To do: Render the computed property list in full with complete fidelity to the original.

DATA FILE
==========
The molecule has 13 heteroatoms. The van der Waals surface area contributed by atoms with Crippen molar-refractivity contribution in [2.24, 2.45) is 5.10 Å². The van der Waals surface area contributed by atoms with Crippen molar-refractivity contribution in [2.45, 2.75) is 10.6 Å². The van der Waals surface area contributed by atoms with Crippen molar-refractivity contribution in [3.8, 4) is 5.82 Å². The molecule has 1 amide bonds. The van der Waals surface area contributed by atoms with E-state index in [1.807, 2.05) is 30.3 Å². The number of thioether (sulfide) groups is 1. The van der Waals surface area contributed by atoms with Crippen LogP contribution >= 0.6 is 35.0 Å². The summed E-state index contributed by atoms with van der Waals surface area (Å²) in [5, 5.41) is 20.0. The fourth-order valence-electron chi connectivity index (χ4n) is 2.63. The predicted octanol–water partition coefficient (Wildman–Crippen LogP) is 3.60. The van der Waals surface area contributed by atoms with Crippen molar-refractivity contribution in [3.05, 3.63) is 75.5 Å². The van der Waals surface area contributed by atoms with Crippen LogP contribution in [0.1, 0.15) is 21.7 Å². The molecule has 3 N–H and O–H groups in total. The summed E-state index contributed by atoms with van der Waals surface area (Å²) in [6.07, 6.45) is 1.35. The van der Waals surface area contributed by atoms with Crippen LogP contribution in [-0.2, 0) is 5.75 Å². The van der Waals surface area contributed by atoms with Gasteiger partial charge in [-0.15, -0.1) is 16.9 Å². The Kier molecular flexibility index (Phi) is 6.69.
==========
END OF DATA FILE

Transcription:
The molecule has 13 heteroatoms. The van der Waals surface area contributed by atoms with Crippen molar-refractivity contribution in [2.24, 2.45) is 5.10 Å². The van der Waals surface area contributed by atoms with Crippen molar-refractivity contribution in [2.45, 2.75) is 10.6 Å². The van der Waals surface area contributed by atoms with Crippen molar-refractivity contribution in [3.8, 4) is 5.82 Å². The molecule has 1 amide bonds. The van der Waals surface area contributed by atoms with E-state index in [1.807, 2.05) is 30.3 Å². The number of thioether (sulfide) groups is 1. The van der Waals surface area contributed by atoms with Crippen LogP contribution >= 0.6 is 35.0 Å². The summed E-state index contributed by atoms with van der Waals surface area (Å²) in [5, 5.41) is 20.0. The fourth-order valence-electron chi connectivity index (χ4n) is 2.63. The predicted octanol–water partition coefficient (Wildman–Crippen LogP) is 3.60. The van der Waals surface area contributed by atoms with Crippen molar-refractivity contribution in [3.05, 3.63) is 75.5 Å². The van der Waals surface area contributed by atoms with Crippen LogP contribution in [0.1, 0.15) is 21.7 Å². The molecule has 3 N–H and O–H groups in total. The summed E-state index contributed by atoms with van der Waals surface area (Å²) in [6.07, 6.45) is 1.35. The van der Waals surface area contributed by atoms with Crippen LogP contribution in [-0.2, 0) is 5.75 Å². The van der Waals surface area contributed by atoms with Gasteiger partial charge in [-0.15, -0.1) is 16.9 Å². The Kier molecular flexibility index (Phi) is 6.69.